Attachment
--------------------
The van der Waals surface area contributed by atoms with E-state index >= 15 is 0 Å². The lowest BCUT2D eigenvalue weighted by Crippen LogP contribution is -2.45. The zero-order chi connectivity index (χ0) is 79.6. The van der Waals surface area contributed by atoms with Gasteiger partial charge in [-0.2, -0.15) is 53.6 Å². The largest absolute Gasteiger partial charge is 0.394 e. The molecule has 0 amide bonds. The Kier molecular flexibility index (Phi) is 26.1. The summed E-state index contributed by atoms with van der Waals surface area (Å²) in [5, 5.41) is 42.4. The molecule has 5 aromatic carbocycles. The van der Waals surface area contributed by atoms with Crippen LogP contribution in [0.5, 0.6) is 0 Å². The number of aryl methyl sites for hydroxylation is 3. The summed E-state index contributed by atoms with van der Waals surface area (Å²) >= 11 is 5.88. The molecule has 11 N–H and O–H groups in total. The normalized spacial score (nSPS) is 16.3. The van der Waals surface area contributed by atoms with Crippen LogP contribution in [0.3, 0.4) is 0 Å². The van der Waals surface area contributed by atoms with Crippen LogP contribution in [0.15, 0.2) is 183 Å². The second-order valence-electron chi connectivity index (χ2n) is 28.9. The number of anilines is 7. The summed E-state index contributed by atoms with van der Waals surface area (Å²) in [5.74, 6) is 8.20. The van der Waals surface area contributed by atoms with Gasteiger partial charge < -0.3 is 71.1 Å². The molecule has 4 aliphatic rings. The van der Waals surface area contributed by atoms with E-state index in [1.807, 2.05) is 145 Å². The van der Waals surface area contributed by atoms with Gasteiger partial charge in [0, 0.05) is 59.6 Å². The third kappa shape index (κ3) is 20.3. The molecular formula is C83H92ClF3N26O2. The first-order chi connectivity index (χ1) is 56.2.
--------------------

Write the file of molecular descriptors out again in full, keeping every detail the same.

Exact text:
The van der Waals surface area contributed by atoms with E-state index >= 15 is 0 Å². The lowest BCUT2D eigenvalue weighted by Crippen LogP contribution is -2.45. The zero-order chi connectivity index (χ0) is 79.6. The van der Waals surface area contributed by atoms with Gasteiger partial charge in [-0.2, -0.15) is 53.6 Å². The largest absolute Gasteiger partial charge is 0.394 e. The molecule has 0 amide bonds. The Kier molecular flexibility index (Phi) is 26.1. The summed E-state index contributed by atoms with van der Waals surface area (Å²) in [5, 5.41) is 42.4. The molecule has 5 aromatic carbocycles. The van der Waals surface area contributed by atoms with Crippen LogP contribution in [0.5, 0.6) is 0 Å². The number of aryl methyl sites for hydroxylation is 3. The summed E-state index contributed by atoms with van der Waals surface area (Å²) >= 11 is 5.88. The molecule has 11 N–H and O–H groups in total. The normalized spacial score (nSPS) is 16.3. The van der Waals surface area contributed by atoms with Crippen LogP contribution in [0.3, 0.4) is 0 Å². The van der Waals surface area contributed by atoms with Crippen LogP contribution in [0.15, 0.2) is 183 Å². The second-order valence-electron chi connectivity index (χ2n) is 28.9. The number of anilines is 7. The summed E-state index contributed by atoms with van der Waals surface area (Å²) in [5.74, 6) is 8.20. The van der Waals surface area contributed by atoms with Gasteiger partial charge < -0.3 is 71.1 Å². The molecule has 4 aliphatic rings. The van der Waals surface area contributed by atoms with E-state index in [1.807, 2.05) is 145 Å². The van der Waals surface area contributed by atoms with Gasteiger partial charge in [0, 0.05) is 59.6 Å². The third kappa shape index (κ3) is 20.3. The molecular formula is C83H92ClF3N26O2. The first-order chi connectivity index (χ1) is 56.2.